[0124] The tetracycline-responsive system, originally described by Gossen and Bujard, permits tight regulation of target gene expression under the control of oral delivery of the drug doxycycline, an analog of tetracycline. McGee Sanftner et al. have made modifications to this system and created recombinant AAV vectors which they have used to effectively target photoreceptors. The tet-inducible system involves two AAV vectors. The first vector contains the inducible promoter which consists of seven tandem copies of the tet operator sequence upstream of a minimal CMV promoter driving target expression. The second vector contains a transcriptional silencer and a transcriptional activator which have opposite responses to doxycycline. In the presence of doxycycline, the activator binds the inducible promoter and induces expression of the target gene. In the absence of doxycycline, the silencer binds the inducible promoter and blocks expression. McGee Sanftner et al. have shown that the ratios of the two vectors and the dosage of doxycycline can be varied to optimise gene expression. Once these vectors are optimised, they are tested in wild-type Sprague Dawley rats. We subretinally inject the two AAV vectors, as previously described, testing different combinations of the two vectors and different doses of doxycycline in the drinking water. The level of XIAP expression are assessed using western blot analysis with anti-HA antibodies. Once the ideal parameters are determined for optimal XIAP expression, the effects of inducible XIAP on disease progression in the P23H rats are analyzed. Our results to date suggest that XIAP should be effective in halting or delaying disease progression. With the inducible system, we are able to examine the protective effects of different levels of XIAP over-expression by varying the dose of the doxycycline in the drinking water. We are also able to test the effectiveness of delayed intervention by delaying doxycycline administration.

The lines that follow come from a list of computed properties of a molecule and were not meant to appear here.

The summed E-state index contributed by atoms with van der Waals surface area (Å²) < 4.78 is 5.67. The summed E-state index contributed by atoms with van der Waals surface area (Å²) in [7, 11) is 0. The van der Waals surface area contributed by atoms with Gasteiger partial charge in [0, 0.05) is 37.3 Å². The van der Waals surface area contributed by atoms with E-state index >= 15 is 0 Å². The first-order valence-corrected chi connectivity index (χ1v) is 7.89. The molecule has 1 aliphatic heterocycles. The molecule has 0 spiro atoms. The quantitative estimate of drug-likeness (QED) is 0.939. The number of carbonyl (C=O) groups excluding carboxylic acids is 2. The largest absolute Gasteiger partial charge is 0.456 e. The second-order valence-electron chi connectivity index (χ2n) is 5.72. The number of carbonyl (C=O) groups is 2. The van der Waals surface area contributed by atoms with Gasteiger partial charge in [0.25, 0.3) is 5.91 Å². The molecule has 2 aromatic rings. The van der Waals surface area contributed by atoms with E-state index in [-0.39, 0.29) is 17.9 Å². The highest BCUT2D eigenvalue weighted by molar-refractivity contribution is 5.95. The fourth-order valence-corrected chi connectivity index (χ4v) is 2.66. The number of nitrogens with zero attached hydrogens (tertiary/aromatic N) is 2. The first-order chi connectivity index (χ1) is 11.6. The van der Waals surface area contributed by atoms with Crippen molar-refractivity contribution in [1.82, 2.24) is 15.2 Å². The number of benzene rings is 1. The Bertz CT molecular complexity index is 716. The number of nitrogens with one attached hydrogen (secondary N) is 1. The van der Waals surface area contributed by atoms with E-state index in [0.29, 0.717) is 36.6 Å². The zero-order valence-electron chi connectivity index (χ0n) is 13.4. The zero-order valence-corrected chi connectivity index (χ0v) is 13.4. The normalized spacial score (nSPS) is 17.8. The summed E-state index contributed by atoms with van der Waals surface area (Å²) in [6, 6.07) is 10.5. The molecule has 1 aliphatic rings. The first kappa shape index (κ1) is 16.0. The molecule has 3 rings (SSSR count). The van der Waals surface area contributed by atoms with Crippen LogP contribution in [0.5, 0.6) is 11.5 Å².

Example 6

Treatment of Motor Neuron Disease with XIAP Gene Therapy

[0125] In spinal muscular atrophy (SMA) the primary cause of motor neuron death is the depletion of SMN protein. To date, SMN has been shown to be involved in several essential cellular processes, none of which have been directly linked to cellular attrition. However, motor neuron death in SMN clearly proceeds through apoptosis; indeed SMA was one of the first examples of the involvement of apoptosis in a pathological process. Preliminary work done by our group has shown that inhibition of apoptosis, using the neuronal IAP (NAIP), can rescue motor neuron degeneration in mild SMA models. XIAP is amenable for future gene therapy applications using recombinant viral vectors and should provide a rescue phenotype given its potent activity.

[0126] We are also interested in the treatment of a second motor neuron disease, amyotrophic lateral sclerosis (ALS). 5-10% of ALS cases are hereditary; amongst them, we have shown that ALS2 (a juvenile, autosomal recessive form of ALS) is caused by mutations in alsin, a putative GTPase regulator protein. Like SMA, the pathophysiology of ALS is poorly understood, but again, dying motor neurons exhibit features reminiscent of apoptosis and molecular elements of the programmed cell death machinery are activated in ALS spinal cords. Critically, inhibition of apoptosis by transgenic XIAP in an ALS1 (SOD1) mouse has been shown to attenuate disease progression.